Saturday, April 3, 2021 | 2 a.m.
Trapped in solitary confinement for more than 20 years inside a small, dark Nevada prison cell, Frank De Palma initially knew his delusions were nonsensical, but he couldn’t help it.
Then reality began to slip away from him, De Palma told the Nevada State Senate Judiciary Committee on March 26, during a hearing for Senate Bill 187, which would place restrictions on solitary confinement practices in state prisons.
Desiring human connection, De Palma soon began to piece together elaborate, months-long visions. In one, he met a woman, started a relationship, fell in love and got married.
“These fantasies literally lived on, longer and longer and longer, eight, nine months at a time,” said De Palma, who served more than 40 years for murder and attempted murder. “It got to a point where those fantasies that I lived no longer fulfilled me, they couldn’t sustain me, my need for love.”
The legislation, introduced by state Sen. Pat Spearman, D- North Las Vegas, stipulates that use of solitary confinement — or segregation — would only be allowed as a last resort, and for the shortest time possible, she said. Inmates would have to be found guilty of an offense, which would have to be confirmed by a hearing.
“Even if they are guilty, they are still human beings,” Spearman said. “And we should treat them as such; it doesn’t take anything away from the punishment that they have been prescribed.”
Offenders would be submitted to psychological evaluations, and alternative rehabilitation measures would be required for certain inmates, including women, children and those with mental illness, unless they pose a physical threat, Spearman said. She called solitary confinement a “harmful and inhumane practice,” which she hopes is eventually banned altogether.
If passed, the law would require a yearly report from the Nevada Department of Corrections to outline how it uses isolation, and data on the cases and the demographics of those placed in it.
The bill would give teeth to SB402 from the 2017 legislative session, also introduced by Spearman. That law — similar to the new proposal — called for the Department of Corrections to establish provisions on how it imposes segregation, and accommodations for afflicted inmates.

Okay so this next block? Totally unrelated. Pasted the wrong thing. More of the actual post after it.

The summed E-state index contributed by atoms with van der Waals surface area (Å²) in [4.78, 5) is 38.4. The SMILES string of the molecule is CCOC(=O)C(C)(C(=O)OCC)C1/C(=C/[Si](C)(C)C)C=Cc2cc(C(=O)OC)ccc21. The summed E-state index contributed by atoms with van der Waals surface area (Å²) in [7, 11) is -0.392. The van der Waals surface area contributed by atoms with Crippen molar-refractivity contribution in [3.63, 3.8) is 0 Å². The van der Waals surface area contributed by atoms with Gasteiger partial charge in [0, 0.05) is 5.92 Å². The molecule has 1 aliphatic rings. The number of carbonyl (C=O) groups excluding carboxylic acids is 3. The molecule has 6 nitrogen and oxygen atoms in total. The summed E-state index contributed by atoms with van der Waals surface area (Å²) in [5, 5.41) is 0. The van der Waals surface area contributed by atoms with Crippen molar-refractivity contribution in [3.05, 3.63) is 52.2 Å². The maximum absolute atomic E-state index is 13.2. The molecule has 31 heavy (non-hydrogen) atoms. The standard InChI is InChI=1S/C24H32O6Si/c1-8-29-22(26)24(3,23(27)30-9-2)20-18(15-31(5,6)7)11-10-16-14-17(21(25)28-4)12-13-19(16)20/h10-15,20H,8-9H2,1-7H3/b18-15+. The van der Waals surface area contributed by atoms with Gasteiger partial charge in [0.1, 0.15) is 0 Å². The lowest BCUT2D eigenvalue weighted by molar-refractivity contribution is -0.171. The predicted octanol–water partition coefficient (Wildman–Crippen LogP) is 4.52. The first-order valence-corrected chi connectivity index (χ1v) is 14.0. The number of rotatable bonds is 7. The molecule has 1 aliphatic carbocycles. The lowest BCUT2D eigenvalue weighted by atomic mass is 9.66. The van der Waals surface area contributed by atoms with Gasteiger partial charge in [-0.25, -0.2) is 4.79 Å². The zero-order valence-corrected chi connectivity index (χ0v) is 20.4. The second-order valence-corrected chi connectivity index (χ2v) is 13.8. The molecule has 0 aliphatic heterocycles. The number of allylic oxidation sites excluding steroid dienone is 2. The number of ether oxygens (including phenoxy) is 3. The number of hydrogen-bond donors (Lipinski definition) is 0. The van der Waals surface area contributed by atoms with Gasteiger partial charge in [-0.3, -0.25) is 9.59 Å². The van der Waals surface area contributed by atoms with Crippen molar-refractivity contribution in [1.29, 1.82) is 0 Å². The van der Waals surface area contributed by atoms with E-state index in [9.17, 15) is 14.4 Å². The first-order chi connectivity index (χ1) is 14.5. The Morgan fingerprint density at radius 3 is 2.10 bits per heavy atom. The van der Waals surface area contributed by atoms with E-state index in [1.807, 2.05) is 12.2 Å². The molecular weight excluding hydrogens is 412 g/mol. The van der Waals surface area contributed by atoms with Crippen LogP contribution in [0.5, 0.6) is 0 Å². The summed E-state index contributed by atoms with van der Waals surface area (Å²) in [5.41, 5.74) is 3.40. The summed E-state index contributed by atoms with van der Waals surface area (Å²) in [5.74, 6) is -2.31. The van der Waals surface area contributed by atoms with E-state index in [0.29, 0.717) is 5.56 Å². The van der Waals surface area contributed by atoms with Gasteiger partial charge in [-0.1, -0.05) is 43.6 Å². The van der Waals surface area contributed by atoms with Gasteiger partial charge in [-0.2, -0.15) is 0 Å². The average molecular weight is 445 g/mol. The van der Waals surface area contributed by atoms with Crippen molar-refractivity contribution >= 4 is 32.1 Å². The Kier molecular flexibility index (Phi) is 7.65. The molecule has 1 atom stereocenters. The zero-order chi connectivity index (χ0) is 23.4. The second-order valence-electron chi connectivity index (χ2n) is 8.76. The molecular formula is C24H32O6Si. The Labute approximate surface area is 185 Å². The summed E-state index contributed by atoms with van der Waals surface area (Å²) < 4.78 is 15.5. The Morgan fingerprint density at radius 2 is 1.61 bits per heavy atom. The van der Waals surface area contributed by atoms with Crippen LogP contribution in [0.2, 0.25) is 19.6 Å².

Solitary confinement, which the United Nations deems torture after more than 15 consecutive days, can cause severe mental and physical problems, proponents of the legislation said.
Mary Buser, a former deputy chief of mental health at the solitary confinement unit at Rikers Island, remembers her supervisor telling her on her first day of work that “if they had no mental health issues before solitary confinement, they do now,” she told lawmakers.
She told lawmakers that their job “was to dole out medication: antidepressants, anti-anxiety, sleeping pills, antipsychotic, mostly to people who had never taken any of this prior to solitary.”
Buser still remembers “grim” scenes of being summoned to cells of prisoners whose medications no longer worked. There were “makeshift nooses, slashed arms, blood-soaked T-shirts, incoherent babbling, headbanging, and agonized shell-shocked faces begging for a reprieve.
“I was shocked, frankly, to discover just how grueling this punishment is,” she said.
But Spearman, who said the practice of solitary confinement remains “unabated” today, noted that there’s no data to find out how isolation is used or if any of changes were made since SB402 became law. A report by the Vera institute of Justice released in 2019, and commissioned by the Department of Corrections, determined that more than 12% of the prison population was “in some form of segregation.”
Ely State Prison Warden William Allan Gittere told lawmakers that his prison has been making changes to its solitary confinement practice since 2017, when former Department of Corrections Director James Dzurenda ordered policy changes.
Dzurenda told Spearman about mentally ill inmates who’d been in solitary confinement for years, which triggered the 2017 legislation.
Gittere said the Ely prison, which is a maximum-security facility, in 2016 had 88% of its population segregated. That number plummeted to 12% two years later, he said, adding that violent incidents committed by offenders against corrections officers dropped 50%.
However, inmate-on-inmate violent incidents increased three-fold, and hospitalizations doubled, Gittere said.
David Green, the mental health director of the corrections department, told lawmakers that a “great deal of resources” would be needed to safely implement the law.
He was echoed by Deputy Director Harold Wickham, who called the legislation “important.”
Corrections officials noted in testimony that for the changes to work, the department would need to hire more corrections officers, administrative staff and mental health professionals.
Wickham said the department would “love to be able to accomplish these things. With the proper resources, I think we would be able to do a great service for this state.